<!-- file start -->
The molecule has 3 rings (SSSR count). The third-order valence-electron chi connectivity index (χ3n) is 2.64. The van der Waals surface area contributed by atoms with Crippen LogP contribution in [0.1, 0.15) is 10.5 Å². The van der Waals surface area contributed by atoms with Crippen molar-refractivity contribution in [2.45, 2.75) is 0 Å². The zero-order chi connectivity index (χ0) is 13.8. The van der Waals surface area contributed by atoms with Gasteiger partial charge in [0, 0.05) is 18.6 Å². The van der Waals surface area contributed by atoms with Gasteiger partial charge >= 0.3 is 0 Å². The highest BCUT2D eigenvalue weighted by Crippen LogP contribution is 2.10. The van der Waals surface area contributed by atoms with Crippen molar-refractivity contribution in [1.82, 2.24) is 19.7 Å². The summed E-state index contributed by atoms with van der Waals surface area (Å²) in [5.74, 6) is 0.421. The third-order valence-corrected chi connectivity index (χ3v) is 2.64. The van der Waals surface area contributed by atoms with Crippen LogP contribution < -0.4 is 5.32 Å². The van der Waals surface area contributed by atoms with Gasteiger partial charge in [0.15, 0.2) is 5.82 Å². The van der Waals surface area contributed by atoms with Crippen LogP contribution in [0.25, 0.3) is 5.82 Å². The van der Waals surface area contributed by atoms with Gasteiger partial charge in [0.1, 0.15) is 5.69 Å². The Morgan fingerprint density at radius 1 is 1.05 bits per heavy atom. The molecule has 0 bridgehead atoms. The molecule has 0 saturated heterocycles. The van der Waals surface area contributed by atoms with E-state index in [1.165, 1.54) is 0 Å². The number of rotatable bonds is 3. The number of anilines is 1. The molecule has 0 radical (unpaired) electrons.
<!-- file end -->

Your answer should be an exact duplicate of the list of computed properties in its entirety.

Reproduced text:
The molecule has 3 rings (SSSR count). The third-order valence-electron chi connectivity index (χ3n) is 2.64. The van der Waals surface area contributed by atoms with Crippen LogP contribution in [0.1, 0.15) is 10.5 Å². The van der Waals surface area contributed by atoms with Crippen molar-refractivity contribution in [2.45, 2.75) is 0 Å². The zero-order chi connectivity index (χ0) is 13.8. The van der Waals surface area contributed by atoms with Gasteiger partial charge in [0, 0.05) is 18.6 Å². The van der Waals surface area contributed by atoms with Gasteiger partial charge >= 0.3 is 0 Å². The highest BCUT2D eigenvalue weighted by Crippen LogP contribution is 2.10. The van der Waals surface area contributed by atoms with Crippen molar-refractivity contribution in [1.82, 2.24) is 19.7 Å². The summed E-state index contributed by atoms with van der Waals surface area (Å²) in [5.74, 6) is 0.421. The third-order valence-corrected chi connectivity index (χ3v) is 2.64. The van der Waals surface area contributed by atoms with Crippen LogP contribution < -0.4 is 5.32 Å². The van der Waals surface area contributed by atoms with Gasteiger partial charge in [0.15, 0.2) is 5.82 Å². The van der Waals surface area contributed by atoms with Crippen LogP contribution in [0.25, 0.3) is 5.82 Å². The van der Waals surface area contributed by atoms with Gasteiger partial charge in [0.1, 0.15) is 5.69 Å². The Morgan fingerprint density at radius 1 is 1.05 bits per heavy atom. The molecule has 0 bridgehead atoms. The molecule has 0 saturated heterocycles. The van der Waals surface area contributed by atoms with E-state index in [1.165, 1.54) is 0 Å². The number of rotatable bonds is 3. The number of anilines is 1. The molecule has 0 radical (unpaired) electrons.